Notes and Editorial Reviews
Richard Hickox, cond; Susan Gritton (sop); Jean Rigby (mez); Barry Banks (ten); Peter Coleman-Wright (bs); BBC Natl O & Ch, Wales
CHANDOS 10516 (2 CDs: 115:13
Text and Translation)
This is a rerun from 2001 on Chandos’ “Classics” series. James Miller reviewed it in
25:1. I will refer readers to his review for more of the details of this production. Miller seems to prefer the Masur reading, not
available then but reproduced now as an arkivmusic.com CD. Masur certainly deserves respect, and his cast is nothing to sneeze at, but I have come to prefer the Rilling recording on Hänssler to just about any other. His soloists, while less stellar than Masur’s, are every bit their equal, and Rilling gives us a highly charged, gorgeously sung performance of just about unequalled beauty.
only has about 10 readings currently available, and has been suffering from the equivalent of professional swine flu for many years—not many want to touch it. Soloists are certainly hard to come by, as the parts are just not that demanding. But—this oratorio is guaranteed a bright future as it remains, after
, perhaps the most popular oratorio among American church goers and oratorio societies. The very lack of demanding solo parts makes it attractive to local ensembles, and the choral work is adventurous, yet attainable by lesser ensembles. Mendelssohn’s part-writing is easy to follow and logical to rehearse and teach, and he manages to get a consistently whopping sound out of his chorus while keeping well within the confines of the eminently doable.
Miller says about this Hickox rendition, “I can certainly commend it to your attention as a worthy performance, probably at least as good as the competition.” I think this sums up the recording very well. In a detailed comparison with the Rilling, Hickox is actually about nine minutes faster in each part, though Rilling sounds quicker because of a tighter control over the ensemble and a tauter rhythmic approach. He also is more devotional, perhaps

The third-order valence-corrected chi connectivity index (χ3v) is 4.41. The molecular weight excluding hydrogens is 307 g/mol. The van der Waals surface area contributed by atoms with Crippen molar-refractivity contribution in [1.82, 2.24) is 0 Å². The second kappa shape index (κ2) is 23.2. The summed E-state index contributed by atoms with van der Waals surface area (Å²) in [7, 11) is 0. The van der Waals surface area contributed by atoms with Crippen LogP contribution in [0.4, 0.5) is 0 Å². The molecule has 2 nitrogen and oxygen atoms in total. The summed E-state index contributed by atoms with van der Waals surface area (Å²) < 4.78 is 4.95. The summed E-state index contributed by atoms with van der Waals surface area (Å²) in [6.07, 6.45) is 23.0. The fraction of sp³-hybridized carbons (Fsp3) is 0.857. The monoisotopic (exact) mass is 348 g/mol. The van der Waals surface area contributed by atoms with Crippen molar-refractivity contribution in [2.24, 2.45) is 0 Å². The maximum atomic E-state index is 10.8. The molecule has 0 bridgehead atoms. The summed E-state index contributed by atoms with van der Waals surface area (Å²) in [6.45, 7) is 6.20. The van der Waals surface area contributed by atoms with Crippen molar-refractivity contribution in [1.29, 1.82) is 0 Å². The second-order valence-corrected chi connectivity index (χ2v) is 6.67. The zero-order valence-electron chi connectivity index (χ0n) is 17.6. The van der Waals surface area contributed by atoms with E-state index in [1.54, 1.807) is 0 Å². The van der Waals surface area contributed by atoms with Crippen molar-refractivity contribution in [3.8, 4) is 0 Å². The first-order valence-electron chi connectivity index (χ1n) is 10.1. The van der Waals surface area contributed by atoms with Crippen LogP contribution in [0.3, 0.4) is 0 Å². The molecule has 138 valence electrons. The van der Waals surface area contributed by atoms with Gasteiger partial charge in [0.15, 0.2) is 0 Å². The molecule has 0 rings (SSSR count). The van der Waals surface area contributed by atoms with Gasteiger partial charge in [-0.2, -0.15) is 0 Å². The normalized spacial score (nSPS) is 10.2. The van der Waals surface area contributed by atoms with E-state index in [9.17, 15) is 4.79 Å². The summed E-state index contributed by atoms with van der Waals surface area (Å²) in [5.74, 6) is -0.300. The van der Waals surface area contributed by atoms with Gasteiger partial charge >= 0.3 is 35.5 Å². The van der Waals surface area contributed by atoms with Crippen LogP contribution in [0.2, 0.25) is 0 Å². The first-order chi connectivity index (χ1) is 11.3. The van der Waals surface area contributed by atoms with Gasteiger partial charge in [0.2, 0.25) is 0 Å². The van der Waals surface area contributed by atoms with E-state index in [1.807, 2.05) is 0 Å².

devotional in some instances, while the Chandos recording delights in the early-Wagnerian overtones found in some of the brassier moments. The more I hear the Chandos, the more I like it, and I am finding the differences between Rilling and Hickox interesting enough to appreciate both equally, and it is difficult to choose one above the other.
Okay—if forced—I would still go for Rilling, but every collection deserves two recordings of
, so I can rest content. As for Masur, he is still worth hearing, and many will prefer him, but not by much. Though there are not many recordings of this early oratorio, these three alleviate any need for concern.
Incidentally, in James Miller’s review he states: “‘Wie lieblich sind die Boten die den Frieden verkündigen’ is usually translated as ‘How beautiful are the messengers that bring the gospel of peace.’ In the Masur (Philips) libretto (and some other places) it is rendered, ‘How beautiful are the feet of them that preach the gospel of peace,’ which is, in fact, the way the verse goes in the King James version of the Bible (Romans X:15). But ‘Boten’ means ‘messengers’ in German. Did the King James translators get the original text wrong or did Martin Luther or other German translators get it wrong?” In the Chandos issue, “messengers” is given in the translation. After nine years, I think I can help—Luther got it wrong. The word pódeV (“feet”) appears not only in Romans 10, but also in the Septuagint version of the Old Testament in Isaiah and the book of Nahum, the books from which Paul took his quote. I can’t vouch for the Hebrew, but Paul would have taken his quote from a Septuagint source (the Greek translation of the Old Testament).
FANFARE: Steven E. Ritter
Works on This Recording
Saint Paul, Op. 36 by Felix Mendelssohn
Barry Banks (Tenor),
Jean Rigby (Mezzo Soprano),
Susan Gritton (Soprano),
Peter Coleman-Wright (Bass)
BBC National Orchestra of Wales,
BBC Welsh Chorus
Written: 1836; Germany
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